Volunteers who took part in The Salvation Army response to the Canterbury earthquakes were thanked at a special dinner in Christchurch on Friday.
More than 300 people attended the Standing Together dinner at Wigram Air Force Museum recognising and commemorating the work of the responders and celebrating the future.
Commissioner Janine Donaldson, who MC’d the event, told the guests it was a chance for the territory to, ‘express our thanks for your courage, commitment, passion and resilience. It is for us to express our utmost gratitude and appreciation. We honour you.’
Guests were treated to music by the Wellington City Brass Band and the Just Brass band, made up of pupils from two Christchurch primary schools who have received free music tuition through Christchurch City Corps as part of its post-earthquake school support work. They shared memories and watched video accounts from responders about their experiences. Territorial Commander Commissioner Robert Donaldson, Christchurch Mayor Lianne Dalziel and Southern Divisional Commander Major Ivan Bezzant also spoke.
Commissioner Donaldson thanked the responders, along with Salvation Army leaders, NGOs, donors and government partners on behalf of the territory. He gave a special thanks to those from Canterbury who went through ‘unimaginable grief and loss’ and the stress of the quakes, and came back every day to serve others.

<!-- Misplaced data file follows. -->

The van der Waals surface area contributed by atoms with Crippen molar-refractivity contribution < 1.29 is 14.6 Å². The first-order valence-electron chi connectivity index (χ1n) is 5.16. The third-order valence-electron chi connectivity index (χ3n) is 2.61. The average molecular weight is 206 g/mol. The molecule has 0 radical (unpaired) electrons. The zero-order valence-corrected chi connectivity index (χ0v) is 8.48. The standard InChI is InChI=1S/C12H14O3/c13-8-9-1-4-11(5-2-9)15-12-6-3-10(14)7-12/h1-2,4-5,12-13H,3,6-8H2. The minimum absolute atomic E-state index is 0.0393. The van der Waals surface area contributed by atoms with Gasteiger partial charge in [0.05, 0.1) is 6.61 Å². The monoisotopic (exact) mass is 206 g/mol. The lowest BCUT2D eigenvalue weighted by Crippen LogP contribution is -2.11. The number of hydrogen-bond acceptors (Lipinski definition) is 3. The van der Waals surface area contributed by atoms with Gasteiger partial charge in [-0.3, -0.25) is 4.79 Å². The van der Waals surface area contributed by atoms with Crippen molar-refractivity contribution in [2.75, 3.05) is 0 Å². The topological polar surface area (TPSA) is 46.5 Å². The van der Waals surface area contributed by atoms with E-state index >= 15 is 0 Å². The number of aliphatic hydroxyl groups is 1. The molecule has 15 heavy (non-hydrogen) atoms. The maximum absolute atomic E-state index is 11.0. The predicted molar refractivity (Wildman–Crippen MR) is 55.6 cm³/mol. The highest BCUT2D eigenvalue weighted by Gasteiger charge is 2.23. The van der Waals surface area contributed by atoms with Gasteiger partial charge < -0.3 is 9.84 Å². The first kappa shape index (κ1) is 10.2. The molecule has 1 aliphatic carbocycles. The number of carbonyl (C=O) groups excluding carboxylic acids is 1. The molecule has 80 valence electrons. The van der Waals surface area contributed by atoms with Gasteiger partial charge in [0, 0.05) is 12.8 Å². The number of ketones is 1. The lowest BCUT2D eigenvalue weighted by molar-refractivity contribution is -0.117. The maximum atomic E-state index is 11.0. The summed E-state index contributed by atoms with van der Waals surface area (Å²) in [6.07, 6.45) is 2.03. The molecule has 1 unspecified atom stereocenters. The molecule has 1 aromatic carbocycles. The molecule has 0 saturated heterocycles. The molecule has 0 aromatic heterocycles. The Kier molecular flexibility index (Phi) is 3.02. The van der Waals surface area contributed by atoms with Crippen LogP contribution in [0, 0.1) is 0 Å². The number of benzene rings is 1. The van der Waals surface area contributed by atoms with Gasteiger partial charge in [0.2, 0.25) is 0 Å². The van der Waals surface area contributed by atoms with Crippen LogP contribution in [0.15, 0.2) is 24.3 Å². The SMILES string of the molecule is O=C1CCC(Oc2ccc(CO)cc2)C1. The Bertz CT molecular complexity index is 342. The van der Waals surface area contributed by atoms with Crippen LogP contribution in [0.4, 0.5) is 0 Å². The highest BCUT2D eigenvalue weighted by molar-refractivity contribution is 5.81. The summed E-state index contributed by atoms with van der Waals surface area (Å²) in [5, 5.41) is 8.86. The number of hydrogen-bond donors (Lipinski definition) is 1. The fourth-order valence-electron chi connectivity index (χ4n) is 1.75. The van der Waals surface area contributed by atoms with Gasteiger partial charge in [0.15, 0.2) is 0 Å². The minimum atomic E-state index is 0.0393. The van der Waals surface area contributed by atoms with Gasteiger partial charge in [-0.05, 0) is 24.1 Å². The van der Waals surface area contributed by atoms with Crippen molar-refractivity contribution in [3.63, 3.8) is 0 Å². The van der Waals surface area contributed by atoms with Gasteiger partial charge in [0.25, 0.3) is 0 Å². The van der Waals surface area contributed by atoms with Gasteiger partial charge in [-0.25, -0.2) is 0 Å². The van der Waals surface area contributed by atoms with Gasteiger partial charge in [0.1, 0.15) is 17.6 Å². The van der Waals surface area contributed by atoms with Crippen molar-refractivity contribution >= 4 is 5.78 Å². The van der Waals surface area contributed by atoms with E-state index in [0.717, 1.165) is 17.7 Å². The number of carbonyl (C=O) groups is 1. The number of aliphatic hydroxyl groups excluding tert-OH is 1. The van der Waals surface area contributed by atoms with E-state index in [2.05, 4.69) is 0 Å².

‘This expression of gratitude is on behalf of The Salvation Army, as well as from my heart as a fellow Salvationist… Thank you for setting a new standard of dedication and compassionate service in the name of God and under the banner of The Salvation Army.
He also delivered an emotional apology to those within The Salvation Army who did not receive enough support or thanks during or after the response. ‘On behalf of the territory and myself, please receive from me a very humble and heartfelt apology for our shortcomings in terms of your care. We are sorry. Please forgive us. We have learnt. And, if there is a next time, we will do better.’
He then officially launched a new Salvation Army book about the response. Copies were given to each guest and he said the book was ‘a small tribute to the responders’ commitment and service’. The 70-page book titled Standing Together tells the story of the response through the eyes of more than 40 people involved, who share their first-hand experiences of the quakes and the aftermath.
Christchurch Mayor Lianne Dalziel spoke of the privilege of serving and of the dedication of the responders. ‘Caring for people, transforming lives and reforming society, that’s what you stand for. Each one of you can be proud that when the time came you walked the talk. And a grateful city, through their mayor, says thank you.’
Southern Division Divisional Commander Major Ivan Bezzant said each responder, and the Army as a whole had given its best at the time when it was needed. He said the hope of the people of Canterbury and their resolve to make the region a better place was inspiring and The Salvation Army would continue to be a part of that.
‘I’m excited about what will emerge and what is happening as this region rebuilds. This Salvation Army is not going anywhere, but we are committed to being a part of this city, committed to working alongside people with a heart of love and to serve all of humanity in this place.’